Devon Walker has one chance to turn her life around.
A half-wit ogre, a legion of overgrown jungle beasts, and a power-tripping AI are trying to stop her.
Relic Online is the hottest new game out there, and it's Devon Walker's best hope for escaping her hard-knock life. Thanks to her rocking achievements in other games, she's been hired as a salaried player. Even better, her new position comes with cutting-edge implants that turn RO's virtual reality into a full sensory explosion. Her only task? Drive the game's creator AI to the outermost limits of its creativity.
Sounds easy, right?
But when Devon logs in, her expectations shatter like an ice golem hit with a sonic blast. Wearing nothing but a cloth tunic and ragged pants, she spawns inside a ruined city overgrown by steamy jungle. With zero skills and nothing in her inventory but pocket lint, she immediately runs afoul of the city's guardian, a stone giant the size of an apartment building. The encounter does not go well.
And Relic Online is just getting started with her.
My Opinion: 382 pages, $3.99, Available on Kindle Unlimited
The story start out with one last raid for the main character (MC), Devon, and her gaming group in their favorite VRMMO that’s shutting down that day. It’s a scene that you can sort of skip since the game is going away and won’t be featured again. It's more used to insert immediate action into the story, establish the MC’s gamer cred, and point out her teammates, who may or may not be used in future storylines.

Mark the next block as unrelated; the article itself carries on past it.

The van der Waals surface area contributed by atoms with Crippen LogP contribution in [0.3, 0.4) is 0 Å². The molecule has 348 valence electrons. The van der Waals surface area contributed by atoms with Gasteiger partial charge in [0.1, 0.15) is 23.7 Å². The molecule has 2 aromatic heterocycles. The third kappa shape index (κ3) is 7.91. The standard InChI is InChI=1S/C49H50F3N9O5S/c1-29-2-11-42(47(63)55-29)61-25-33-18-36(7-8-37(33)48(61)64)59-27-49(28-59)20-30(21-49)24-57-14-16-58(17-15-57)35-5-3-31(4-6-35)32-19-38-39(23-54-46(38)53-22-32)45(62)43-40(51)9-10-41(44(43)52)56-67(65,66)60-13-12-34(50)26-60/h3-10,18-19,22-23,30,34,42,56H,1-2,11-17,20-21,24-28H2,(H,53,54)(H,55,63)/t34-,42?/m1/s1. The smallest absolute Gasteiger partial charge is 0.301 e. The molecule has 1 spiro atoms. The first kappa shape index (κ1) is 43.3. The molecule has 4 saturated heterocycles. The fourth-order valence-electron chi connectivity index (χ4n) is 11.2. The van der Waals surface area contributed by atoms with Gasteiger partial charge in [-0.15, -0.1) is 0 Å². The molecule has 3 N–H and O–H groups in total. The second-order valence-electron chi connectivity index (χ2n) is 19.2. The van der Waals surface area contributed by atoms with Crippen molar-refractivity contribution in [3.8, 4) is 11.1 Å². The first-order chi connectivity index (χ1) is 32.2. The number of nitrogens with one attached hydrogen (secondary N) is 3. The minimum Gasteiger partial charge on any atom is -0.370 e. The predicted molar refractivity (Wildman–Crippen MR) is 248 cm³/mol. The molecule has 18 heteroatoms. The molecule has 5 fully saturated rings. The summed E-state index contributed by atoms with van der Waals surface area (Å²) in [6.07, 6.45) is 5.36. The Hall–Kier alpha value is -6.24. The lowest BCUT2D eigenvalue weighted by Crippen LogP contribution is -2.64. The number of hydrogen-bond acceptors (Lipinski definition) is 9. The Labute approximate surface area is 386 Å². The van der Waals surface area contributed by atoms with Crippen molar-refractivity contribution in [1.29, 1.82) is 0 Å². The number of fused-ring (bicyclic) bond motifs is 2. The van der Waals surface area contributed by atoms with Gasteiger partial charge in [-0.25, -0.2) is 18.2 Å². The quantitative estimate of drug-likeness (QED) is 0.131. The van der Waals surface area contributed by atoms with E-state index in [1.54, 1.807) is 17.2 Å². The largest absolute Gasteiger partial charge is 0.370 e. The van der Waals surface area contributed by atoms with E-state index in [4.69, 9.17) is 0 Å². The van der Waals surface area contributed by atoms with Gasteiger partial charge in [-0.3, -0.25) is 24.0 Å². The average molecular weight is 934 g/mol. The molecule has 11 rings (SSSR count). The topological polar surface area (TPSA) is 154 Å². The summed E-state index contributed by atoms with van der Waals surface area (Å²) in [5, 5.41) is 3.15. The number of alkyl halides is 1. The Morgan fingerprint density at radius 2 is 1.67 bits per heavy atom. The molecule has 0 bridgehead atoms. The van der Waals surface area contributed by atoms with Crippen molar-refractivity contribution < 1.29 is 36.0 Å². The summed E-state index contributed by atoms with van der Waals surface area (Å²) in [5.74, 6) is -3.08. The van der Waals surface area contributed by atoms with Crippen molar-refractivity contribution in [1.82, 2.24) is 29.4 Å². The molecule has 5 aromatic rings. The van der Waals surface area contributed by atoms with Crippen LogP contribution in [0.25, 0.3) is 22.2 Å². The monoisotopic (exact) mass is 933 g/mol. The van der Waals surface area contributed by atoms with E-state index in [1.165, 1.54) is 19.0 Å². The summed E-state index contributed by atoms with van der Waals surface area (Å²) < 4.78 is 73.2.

Storywise, there’s a bit of chosen one them going on where the MC is hand picked by a lead developer to play this full immersion game, not to beta test, but to show off how fun the game is. This premise sort of falls flat since no one is able to watch her play and she’s not a game streamer. Instead, the MC is dropped into a out of the way zone in the game and left to figure everything out on her own. She comes across a village of NPCs led by a stupid Ogre and falls into a mystery of why an old major city was suddenly abandoned and what she can do about it. There’s lots of action, town building, questing, and well described relationship building. There’s even a little bit of intrigue and treachery. The author, who has a good following with her 9 fantasy books, straddles the line between full blown RPG mechanic dumping and fantasy descriptions. She has a following she doesn’t want to alienate by suddenly switching styles and I think she does a good job of gradually introducing those game mechanics into what starts out very fantasy like story (Once she’s in the Realm Online Game).
The game mechanics in Realm Online game story, while very slowly revealed, work well mostly. There’s nothing really new here. But character advancement is detailed, and the town building mechanics have enough depth to be interesting and purposeful. The only place where the game mechanics fall apart is during combat. There, the MC gets a pass on logic and not only wins just about every fight she has but comes away unscathed. This happens even when she’s outnumbered or fighting opponents many times her level. Everywhere else, the RPG game stuff works well and feels like it matters.
Overall, I had a good time reading the novel. Even though combat feels a bit wand wavy, overall there is a consistent implementation of the game mechanics. The story is interesting enough to get me to read a second book in the series.
Score: 7 out of 10